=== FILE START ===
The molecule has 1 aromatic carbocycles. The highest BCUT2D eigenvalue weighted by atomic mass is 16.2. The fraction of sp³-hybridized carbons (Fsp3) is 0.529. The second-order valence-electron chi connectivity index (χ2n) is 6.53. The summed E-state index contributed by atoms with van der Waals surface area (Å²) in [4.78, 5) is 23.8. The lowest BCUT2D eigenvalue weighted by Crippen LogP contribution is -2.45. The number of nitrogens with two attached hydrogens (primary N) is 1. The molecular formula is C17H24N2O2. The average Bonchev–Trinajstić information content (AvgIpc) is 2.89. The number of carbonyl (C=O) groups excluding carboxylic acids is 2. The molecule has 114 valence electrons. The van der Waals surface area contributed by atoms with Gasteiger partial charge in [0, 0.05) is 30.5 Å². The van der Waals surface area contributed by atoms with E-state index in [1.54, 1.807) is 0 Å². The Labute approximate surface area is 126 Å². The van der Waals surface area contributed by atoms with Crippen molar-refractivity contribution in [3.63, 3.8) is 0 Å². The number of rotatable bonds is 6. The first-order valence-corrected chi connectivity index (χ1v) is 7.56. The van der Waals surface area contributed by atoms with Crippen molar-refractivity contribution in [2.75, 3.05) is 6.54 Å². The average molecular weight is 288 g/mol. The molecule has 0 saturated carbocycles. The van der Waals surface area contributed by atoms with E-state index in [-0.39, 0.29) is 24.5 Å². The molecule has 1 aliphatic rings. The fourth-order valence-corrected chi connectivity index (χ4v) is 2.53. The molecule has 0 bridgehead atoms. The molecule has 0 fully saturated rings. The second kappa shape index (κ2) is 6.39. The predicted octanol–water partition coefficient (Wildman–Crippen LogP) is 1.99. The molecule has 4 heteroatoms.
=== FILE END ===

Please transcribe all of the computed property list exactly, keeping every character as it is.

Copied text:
The molecule has 1 aromatic carbocycles. The highest BCUT2D eigenvalue weighted by atomic mass is 16.2. The fraction of sp³-hybridized carbons (Fsp3) is 0.529. The second-order valence-electron chi connectivity index (χ2n) is 6.53. The summed E-state index contributed by atoms with van der Waals surface area (Å²) in [4.78, 5) is 23.8. The lowest BCUT2D eigenvalue weighted by Crippen LogP contribution is -2.45. The number of nitrogens with two attached hydrogens (primary N) is 1. The molecular formula is C17H24N2O2. The average Bonchev–Trinajstić information content (AvgIpc) is 2.89. The number of carbonyl (C=O) groups excluding carboxylic acids is 2. The molecule has 114 valence electrons. The van der Waals surface area contributed by atoms with Gasteiger partial charge in [0, 0.05) is 30.5 Å². The van der Waals surface area contributed by atoms with E-state index in [1.54, 1.807) is 0 Å². The Labute approximate surface area is 126 Å². The van der Waals surface area contributed by atoms with Crippen molar-refractivity contribution in [3.63, 3.8) is 0 Å². The number of rotatable bonds is 6. The first-order valence-corrected chi connectivity index (χ1v) is 7.56. The van der Waals surface area contributed by atoms with Crippen molar-refractivity contribution in [2.75, 3.05) is 6.54 Å². The average molecular weight is 288 g/mol. The molecule has 0 saturated carbocycles. The van der Waals surface area contributed by atoms with E-state index in [-0.39, 0.29) is 24.5 Å². The molecule has 1 aliphatic rings. The fourth-order valence-corrected chi connectivity index (χ4v) is 2.53. The molecule has 0 bridgehead atoms. The molecule has 0 fully saturated rings. The second kappa shape index (κ2) is 6.39. The predicted octanol–water partition coefficient (Wildman–Crippen LogP) is 1.99. The molecule has 4 heteroatoms.